Spirit tells the story of two Castillian children, Ana (Ana Tennant) and Isabel (Isabel Telleria); Father (Fernando Fernan Gomez) is a bee-keeper, Mother (Teresa Gimpera) is a repressed housewife. That "repressed" thing is going around: The Spanish Civil war has just ended (it is 1940) and the outlying areas are barely recovering from the turmoil of the conflict and are just starting on the long march to Franco's fascist regime. Hind-sight is 20/20 and Erice's film was made towards the end of the Francoist government.
One day, a travelling projectionist comes to town. The children go to see a matinee of James Whale's Frankenstein, (it's 1940 and the movie has been out since 1933 but there was this little thing about a war going on) which deeply affects the youngest, Ana. She wonders why, in a pivotal scene, the monster kills a young child (in the film it's never seen) and if the monster is real. She's told by her older sister that the monster is a spirit who will come at her call—"Hello, I am Ana." And Ana begins an obsessive quest for the monster that she believes exists and walks among the countryside.
It's relatable. I was obsessed with Frankenstein's monster when I was young and in my single digits. There was nothing "deep" about it. I was not concerned with its origins as the brainchild of Percy Shelley's wife, or of the Monster's representation of the unnatural brought to life. I knew nothing of it's overarching theme of man's desire to be God and re-animate life from death, and more than nothing about it's sequel's of man's desire to be Woman and create life as a collaboration. No, what I knew was he was tall and green, had a flat head and bolts in his neck (which were pretty cool). And his suit didn't fit. And his shoes were massive. And he was a monster, impure and simple—no bats, no bandages, no dual identity to complicate things. What you saw was what you got and the monster's visage (and director Whale's way of shooting him) had a dynamic I liked.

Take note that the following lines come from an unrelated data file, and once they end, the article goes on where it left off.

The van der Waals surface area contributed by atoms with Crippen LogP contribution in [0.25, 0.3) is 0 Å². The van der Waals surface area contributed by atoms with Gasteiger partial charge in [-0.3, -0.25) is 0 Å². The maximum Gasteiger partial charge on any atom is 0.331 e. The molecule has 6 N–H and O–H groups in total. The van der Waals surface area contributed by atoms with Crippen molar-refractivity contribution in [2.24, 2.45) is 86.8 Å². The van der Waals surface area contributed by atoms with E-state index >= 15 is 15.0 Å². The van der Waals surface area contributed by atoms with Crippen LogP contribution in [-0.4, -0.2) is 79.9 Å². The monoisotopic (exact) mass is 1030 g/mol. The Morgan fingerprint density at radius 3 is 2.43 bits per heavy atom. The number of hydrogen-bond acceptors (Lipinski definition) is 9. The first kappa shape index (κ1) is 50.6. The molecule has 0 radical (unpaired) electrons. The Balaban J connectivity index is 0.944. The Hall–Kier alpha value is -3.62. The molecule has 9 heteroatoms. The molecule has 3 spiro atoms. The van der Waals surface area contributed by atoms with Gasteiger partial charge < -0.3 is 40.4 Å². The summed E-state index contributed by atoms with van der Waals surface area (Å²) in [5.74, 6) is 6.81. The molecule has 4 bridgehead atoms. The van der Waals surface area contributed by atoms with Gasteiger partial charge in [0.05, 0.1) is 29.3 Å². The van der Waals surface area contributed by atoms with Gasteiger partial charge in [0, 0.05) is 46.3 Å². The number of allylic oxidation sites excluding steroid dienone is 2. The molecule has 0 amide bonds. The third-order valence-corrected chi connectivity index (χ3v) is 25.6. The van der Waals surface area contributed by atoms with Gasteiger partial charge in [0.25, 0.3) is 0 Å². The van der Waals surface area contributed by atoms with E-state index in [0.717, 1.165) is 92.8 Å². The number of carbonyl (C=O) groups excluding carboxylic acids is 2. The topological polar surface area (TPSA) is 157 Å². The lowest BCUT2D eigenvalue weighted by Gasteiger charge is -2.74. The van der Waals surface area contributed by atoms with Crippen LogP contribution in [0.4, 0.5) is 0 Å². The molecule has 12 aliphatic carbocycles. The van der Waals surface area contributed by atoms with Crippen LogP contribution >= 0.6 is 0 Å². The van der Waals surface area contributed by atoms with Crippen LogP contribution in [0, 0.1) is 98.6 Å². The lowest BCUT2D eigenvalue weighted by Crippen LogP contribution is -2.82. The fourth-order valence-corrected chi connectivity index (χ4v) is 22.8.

Grrrrrrrr. Monster gooood!
|In a natural world this vast, something un-natural must fascinate.
Or instill it in any child anywhere in the world.
After all, Ana and Isabel's childhood world/playground is a vast canvas of Nature, where an unnatural thing (like the Monster) would be completely out of place and at odds with the rhythm and hum of the way things are, much like a war would, or an industrial revolution, or an imposed order.
Ana sees this monster, this inarticulate creature, who yearns to learn—much as she does—but fears it for the way it could destroy her (like the little girl with the flowers in the movie). The Monster is magical in a way that the world is not. It's her boogey-man in the closet that she hopes she can control like everything else in her world. And when she is told by her Sister that the monster's spirit walks still and probably lives in that barn "over there," Ana must investigate.
This sets in motion a series of events that juxtaposes life and freedom, identity and society, death and repression. Erice made this in the last echoes of the Franco regime and the citizens of the post-war world walk around in a form of zombie-state, their expressions impossible to read. That the Frankenstein monster is also seen in this context as a symbol of life and freedom shows what a palpable symbol it remains, and how malleable.